The statue shows the typical depiction of the Virgin of Loreto, the infant Jesus in her left arm. There is no house beneath her feet, most likely because of the lack of any decorations or details throughout.
A few steps farther, heading south along Cuna de Allende, there is an inconspicuous niche over a doorway, beneath the arches. This one is from the 18th century, most likely placed there when the building was constructed. It is a crude portrayal of the virgin, but there is an insinuation of a house that she is standing upon.
Turning north, one comes upon another niche with the Virgin of Loreto. Hidalgo 1 marks the location of the home of the second-born son of Tomas de la Canal. This is one of the loveliest niches in the city, with many decorative elements.
Although the virgin is not standing on a house, there are enough elaborate decorations in the niche, and the statue to counter that lack. The statue itself is beautifully carved of cantera stone and is housed within an enclosure topped by a shell, with a pelmet, and canopies on each side. The niche is framed by a pair of pilasters with Corinthian capitals. High above, is another, smaller niche with an elaborate Latin cross. Underneath the figure is a carved image of the Canal coat of arms.
Another Virgin of Loreto, on Callejon de Loreto 14, dates to the 18th century. This, according to Espinoza, is one of the few niches that survived what he called “restoration fever” in the 1940s. With the approach of the 400 year celebration of the founding of San Miguel, in 1542, the city’s buildings went through major renovations. In that process, many decorative elements were damaged, or totally obliterated. In the case of this niche, the child Jesus which would have been on the left side, was knocked off.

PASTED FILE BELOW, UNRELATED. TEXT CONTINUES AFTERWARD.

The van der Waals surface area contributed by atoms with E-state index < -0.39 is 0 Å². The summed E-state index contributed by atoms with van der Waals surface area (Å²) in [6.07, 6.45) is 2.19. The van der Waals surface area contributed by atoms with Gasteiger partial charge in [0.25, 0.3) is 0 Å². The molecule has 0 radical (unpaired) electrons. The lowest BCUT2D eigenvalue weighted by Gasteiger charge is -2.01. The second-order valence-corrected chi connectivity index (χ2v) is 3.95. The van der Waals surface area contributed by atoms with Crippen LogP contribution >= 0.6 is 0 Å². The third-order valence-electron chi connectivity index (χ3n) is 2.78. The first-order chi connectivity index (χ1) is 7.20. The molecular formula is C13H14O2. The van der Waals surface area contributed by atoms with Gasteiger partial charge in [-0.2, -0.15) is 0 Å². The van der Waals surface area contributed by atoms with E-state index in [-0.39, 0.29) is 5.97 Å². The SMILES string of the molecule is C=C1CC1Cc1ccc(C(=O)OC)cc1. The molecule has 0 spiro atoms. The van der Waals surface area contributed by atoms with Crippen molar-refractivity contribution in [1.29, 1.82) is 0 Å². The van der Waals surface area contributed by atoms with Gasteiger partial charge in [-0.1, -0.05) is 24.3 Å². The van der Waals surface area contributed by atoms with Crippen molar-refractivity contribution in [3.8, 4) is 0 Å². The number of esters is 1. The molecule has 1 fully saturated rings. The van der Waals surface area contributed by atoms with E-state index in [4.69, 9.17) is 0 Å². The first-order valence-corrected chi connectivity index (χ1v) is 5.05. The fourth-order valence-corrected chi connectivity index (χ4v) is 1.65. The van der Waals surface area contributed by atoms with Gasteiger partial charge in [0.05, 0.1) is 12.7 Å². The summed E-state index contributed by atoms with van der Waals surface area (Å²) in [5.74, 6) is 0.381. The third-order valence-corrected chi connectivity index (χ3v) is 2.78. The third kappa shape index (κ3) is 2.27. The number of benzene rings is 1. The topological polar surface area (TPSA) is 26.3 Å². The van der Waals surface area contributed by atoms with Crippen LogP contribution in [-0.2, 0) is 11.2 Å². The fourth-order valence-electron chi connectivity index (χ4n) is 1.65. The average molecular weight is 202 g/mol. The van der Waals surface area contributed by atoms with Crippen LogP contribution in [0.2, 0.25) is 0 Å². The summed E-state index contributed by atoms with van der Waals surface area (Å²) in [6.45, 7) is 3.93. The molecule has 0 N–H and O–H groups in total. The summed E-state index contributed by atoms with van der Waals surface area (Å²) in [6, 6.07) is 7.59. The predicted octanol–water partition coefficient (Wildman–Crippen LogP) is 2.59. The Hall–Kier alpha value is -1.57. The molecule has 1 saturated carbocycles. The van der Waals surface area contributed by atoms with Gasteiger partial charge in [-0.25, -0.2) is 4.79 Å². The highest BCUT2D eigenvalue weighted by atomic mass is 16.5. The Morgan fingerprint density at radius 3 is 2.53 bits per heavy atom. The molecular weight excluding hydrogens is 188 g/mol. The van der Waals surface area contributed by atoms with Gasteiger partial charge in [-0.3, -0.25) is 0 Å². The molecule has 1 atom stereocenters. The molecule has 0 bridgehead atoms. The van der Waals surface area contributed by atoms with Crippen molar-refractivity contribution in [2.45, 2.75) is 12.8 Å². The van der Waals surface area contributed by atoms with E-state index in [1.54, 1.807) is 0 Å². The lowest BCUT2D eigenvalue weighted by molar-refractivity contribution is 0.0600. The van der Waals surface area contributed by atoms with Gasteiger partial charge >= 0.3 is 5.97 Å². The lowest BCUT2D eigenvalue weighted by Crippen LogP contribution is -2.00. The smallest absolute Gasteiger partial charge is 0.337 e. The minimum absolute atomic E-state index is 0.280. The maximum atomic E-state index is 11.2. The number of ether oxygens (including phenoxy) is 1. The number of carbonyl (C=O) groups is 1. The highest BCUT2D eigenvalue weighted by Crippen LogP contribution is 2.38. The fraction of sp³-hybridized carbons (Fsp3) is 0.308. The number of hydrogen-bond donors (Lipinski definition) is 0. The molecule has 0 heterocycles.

This was probably the case with the niche at Insurgentes and Loreto, where a figure of the virgin used to be present, and then disappeared. All that is left is an empty niche.
The final Virgen de Loreto featured is one located on Jesus 32. It is from the 20th century and the niche itself is not very elaborate, with plain arches done in coffee-colored cantera. The figure itself is nicely done in rose-colored cantera.
There are niches in the city that predate the ones I have presented—the oldest dating to the 1600s. But all the ones of the Virgin of Loreto appeared after 1736 when Tomas de la Canal established residence in San Miguel and began construction of all his properties. After 1810, with the start of the War of Independence, most construction ceased and so did the addition of niches for the next several decades. Eventually, the city began to recover, and new niches were put in at the start of the 20th century. Overall, there are probably more Virgen de Guadalupe statues than those of the Virgin of Loreto, but I do not have a full count.
This is a very small part of all the niches throughout the city. Aside from those listed by Espinoza, I have found many more on my own, so at this point the total number is over 120 throughout Centro and in the near neighborhoods.